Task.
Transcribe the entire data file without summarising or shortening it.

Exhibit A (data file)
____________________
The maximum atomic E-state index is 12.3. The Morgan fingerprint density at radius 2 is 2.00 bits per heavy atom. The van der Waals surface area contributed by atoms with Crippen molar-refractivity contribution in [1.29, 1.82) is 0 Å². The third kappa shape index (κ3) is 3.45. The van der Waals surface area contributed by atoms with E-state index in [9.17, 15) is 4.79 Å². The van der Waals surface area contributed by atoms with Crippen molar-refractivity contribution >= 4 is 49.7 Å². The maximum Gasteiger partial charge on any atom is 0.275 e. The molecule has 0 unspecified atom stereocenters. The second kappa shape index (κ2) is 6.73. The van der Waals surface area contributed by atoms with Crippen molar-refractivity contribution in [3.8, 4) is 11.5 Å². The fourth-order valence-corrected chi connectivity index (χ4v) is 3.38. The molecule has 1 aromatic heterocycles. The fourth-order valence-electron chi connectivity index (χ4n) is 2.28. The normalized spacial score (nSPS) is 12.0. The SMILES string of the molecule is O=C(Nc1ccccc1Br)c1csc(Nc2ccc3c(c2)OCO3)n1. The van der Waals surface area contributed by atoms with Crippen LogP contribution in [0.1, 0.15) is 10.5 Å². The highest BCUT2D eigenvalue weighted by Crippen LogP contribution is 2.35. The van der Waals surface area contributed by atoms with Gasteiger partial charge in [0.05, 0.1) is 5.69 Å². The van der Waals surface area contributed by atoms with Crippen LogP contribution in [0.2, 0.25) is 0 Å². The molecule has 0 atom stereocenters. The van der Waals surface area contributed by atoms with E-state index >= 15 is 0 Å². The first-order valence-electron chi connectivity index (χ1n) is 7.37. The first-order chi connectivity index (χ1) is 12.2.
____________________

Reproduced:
The maximum atomic E-state index is 12.3. The Morgan fingerprint density at radius 2 is 2.00 bits per heavy atom. The van der Waals surface area contributed by atoms with Crippen molar-refractivity contribution in [1.29, 1.82) is 0 Å². The third kappa shape index (κ3) is 3.45. The van der Waals surface area contributed by atoms with E-state index in [9.17, 15) is 4.79 Å². The van der Waals surface area contributed by atoms with Crippen molar-refractivity contribution >= 4 is 49.7 Å². The maximum Gasteiger partial charge on any atom is 0.275 e. The molecule has 0 unspecified atom stereocenters. The second kappa shape index (κ2) is 6.73. The van der Waals surface area contributed by atoms with Crippen molar-refractivity contribution in [3.8, 4) is 11.5 Å². The fourth-order valence-corrected chi connectivity index (χ4v) is 3.38. The molecule has 1 aromatic heterocycles. The fourth-order valence-electron chi connectivity index (χ4n) is 2.28. The normalized spacial score (nSPS) is 12.0. The SMILES string of the molecule is O=C(Nc1ccccc1Br)c1csc(Nc2ccc3c(c2)OCO3)n1. The van der Waals surface area contributed by atoms with Crippen LogP contribution in [0.1, 0.15) is 10.5 Å². The highest BCUT2D eigenvalue weighted by Crippen LogP contribution is 2.35. The van der Waals surface area contributed by atoms with Gasteiger partial charge in [0.05, 0.1) is 5.69 Å². The van der Waals surface area contributed by atoms with Crippen LogP contribution in [0.2, 0.25) is 0 Å². The molecule has 0 atom stereocenters. The van der Waals surface area contributed by atoms with E-state index >= 15 is 0 Å². The first-order valence-electron chi connectivity index (χ1n) is 7.37. The first-order chi connectivity index (χ1) is 12.2.